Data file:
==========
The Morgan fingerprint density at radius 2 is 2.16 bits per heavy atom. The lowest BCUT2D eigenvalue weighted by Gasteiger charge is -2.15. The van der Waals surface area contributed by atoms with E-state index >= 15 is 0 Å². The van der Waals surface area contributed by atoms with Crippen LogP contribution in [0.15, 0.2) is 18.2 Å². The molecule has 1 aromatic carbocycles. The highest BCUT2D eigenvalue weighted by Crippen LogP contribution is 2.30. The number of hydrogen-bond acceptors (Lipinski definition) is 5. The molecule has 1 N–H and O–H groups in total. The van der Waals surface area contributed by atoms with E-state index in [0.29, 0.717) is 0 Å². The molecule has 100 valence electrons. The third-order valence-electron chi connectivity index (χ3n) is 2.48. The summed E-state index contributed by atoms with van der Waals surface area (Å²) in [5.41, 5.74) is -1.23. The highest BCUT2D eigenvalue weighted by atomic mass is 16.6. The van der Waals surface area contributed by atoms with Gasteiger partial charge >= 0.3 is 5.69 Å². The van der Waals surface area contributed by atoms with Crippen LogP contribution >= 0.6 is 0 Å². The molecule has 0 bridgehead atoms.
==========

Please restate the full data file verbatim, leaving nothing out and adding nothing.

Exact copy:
The Morgan fingerprint density at radius 2 is 2.16 bits per heavy atom. The lowest BCUT2D eigenvalue weighted by Gasteiger charge is -2.15. The van der Waals surface area contributed by atoms with E-state index >= 15 is 0 Å². The van der Waals surface area contributed by atoms with Crippen LogP contribution in [0.15, 0.2) is 18.2 Å². The molecule has 1 aromatic carbocycles. The highest BCUT2D eigenvalue weighted by Crippen LogP contribution is 2.30. The number of hydrogen-bond acceptors (Lipinski definition) is 5. The molecule has 1 N–H and O–H groups in total. The van der Waals surface area contributed by atoms with E-state index in [0.29, 0.717) is 0 Å². The molecule has 100 valence electrons. The third-order valence-electron chi connectivity index (χ3n) is 2.48. The summed E-state index contributed by atoms with van der Waals surface area (Å²) in [5.41, 5.74) is -1.23. The highest BCUT2D eigenvalue weighted by atomic mass is 16.6. The van der Waals surface area contributed by atoms with Gasteiger partial charge >= 0.3 is 5.69 Å². The van der Waals surface area contributed by atoms with Crippen LogP contribution >= 0.6 is 0 Å². The molecule has 0 bridgehead atoms.